• A Basic Radiator Maintenance Guide

    Radiator maintenance is one of the best ways to prevent engine failure.  An engine produces extreme amounts of heat when it’s operating, and the radiator fluid pumping through the engine draws damaging heat away from it. Simply put, a radiator problem will lead to engine problems.

    The cooling system draws air through the radiator as you drive. Over time, insects, dirt and leaves are pulled into the radiator fins, preventing the flow of air through the radiator. This can cause your car to overheat. An external radiator cleaning should be done every 12 months, using a hose and nozzle, and a soft nylon brush. With the vehicle fully cooled, start gently brushing the radiator fins, in the direction of the fins. The thin metal fins are easily deformed if you brush too hard or brush in the wrong direction.  Once you finish brushing, use the hose to rinse off the radiator. If possible, spray the water inside-to-outside, by using the hose inside of the engine compartment.  Follow this by streaming water through the radiator outside-to-inside.  Again, the fins are delicate and very strong streams of water will distort them. If you find fins that have been bent, use an ice-cream stick to straighten them. Insert the stick in a spot that is not bent, and using a wiggling side-to-side motion, work the stick downward.

    Check radiator fluid levels on a regular basis. To check or add antifreeze coolant, open the car’s hood and locate the radiator fluid overflow container. It is typically a side tank, mounted to the edge of the engine compartment. It will have a hose that attaches to the radiator, usually at the filler neck. The container will have places on it to indicate whether your fluid levels are low or high. Remove the reserve tank cap and fill with radiator fluid. If the reserve is empty, also add fluid to the radiator. Radiator fluid should be used in a 50/50 mixture with mineral free water. This mixture protects water in the cooling system from freezing, raises the boiling point of the water and aids in preventing rust buildup. If you regularly find the radiator fluid levels low, then you might have a leak.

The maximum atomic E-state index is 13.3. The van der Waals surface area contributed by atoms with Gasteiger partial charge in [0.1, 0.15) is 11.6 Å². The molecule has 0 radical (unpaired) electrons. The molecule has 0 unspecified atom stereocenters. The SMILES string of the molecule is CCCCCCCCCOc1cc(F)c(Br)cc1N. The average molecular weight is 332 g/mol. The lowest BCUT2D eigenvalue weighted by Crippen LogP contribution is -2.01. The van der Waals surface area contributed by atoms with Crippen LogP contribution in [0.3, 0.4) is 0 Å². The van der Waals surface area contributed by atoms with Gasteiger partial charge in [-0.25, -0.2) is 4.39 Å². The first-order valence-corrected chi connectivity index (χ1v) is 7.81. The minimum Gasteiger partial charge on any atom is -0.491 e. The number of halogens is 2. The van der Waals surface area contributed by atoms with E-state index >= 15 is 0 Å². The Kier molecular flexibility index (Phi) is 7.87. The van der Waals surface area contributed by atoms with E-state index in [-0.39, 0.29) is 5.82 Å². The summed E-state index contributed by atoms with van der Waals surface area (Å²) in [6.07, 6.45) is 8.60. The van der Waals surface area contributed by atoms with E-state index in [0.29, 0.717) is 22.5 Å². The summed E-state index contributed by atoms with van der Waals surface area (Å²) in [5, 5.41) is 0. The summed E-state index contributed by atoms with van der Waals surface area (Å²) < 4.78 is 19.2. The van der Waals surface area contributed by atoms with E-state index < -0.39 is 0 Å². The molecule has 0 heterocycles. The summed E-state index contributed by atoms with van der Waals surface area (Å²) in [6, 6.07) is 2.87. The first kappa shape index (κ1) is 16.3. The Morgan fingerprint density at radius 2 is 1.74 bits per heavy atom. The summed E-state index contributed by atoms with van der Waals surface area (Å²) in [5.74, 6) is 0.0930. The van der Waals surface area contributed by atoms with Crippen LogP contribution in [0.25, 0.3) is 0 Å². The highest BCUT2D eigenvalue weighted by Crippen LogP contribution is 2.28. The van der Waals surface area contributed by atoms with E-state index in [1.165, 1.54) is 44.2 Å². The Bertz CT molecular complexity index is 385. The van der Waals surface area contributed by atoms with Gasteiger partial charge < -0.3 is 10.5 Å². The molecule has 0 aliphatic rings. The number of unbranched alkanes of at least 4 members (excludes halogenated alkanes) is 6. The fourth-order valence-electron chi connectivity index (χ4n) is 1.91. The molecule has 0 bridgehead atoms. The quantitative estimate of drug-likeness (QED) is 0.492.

A radiator flush is another facet of maintenance that is needed to avoid radiator problems. Never remove the radiator cap on a hot engine, as the fluid could violently erupt and burn you. Place a drain pan under the radiator drain spout, remove the radiator cap and rotate the drain valve knob to let out the radiator fluid. Using a hose, fill the radiator with water, and drain. Repeat until the water runs clean. Fill the radiator with the required 50/50 radiator fluid and water. Make sure the reserve container is full, and monitor its level for the next few days.

    Doing your own radiator maintenance will help avoid radiator problems and can be a real money saver. By performing a regular radiator flush and external cleaning, you can help to keep your car’s engine healthy.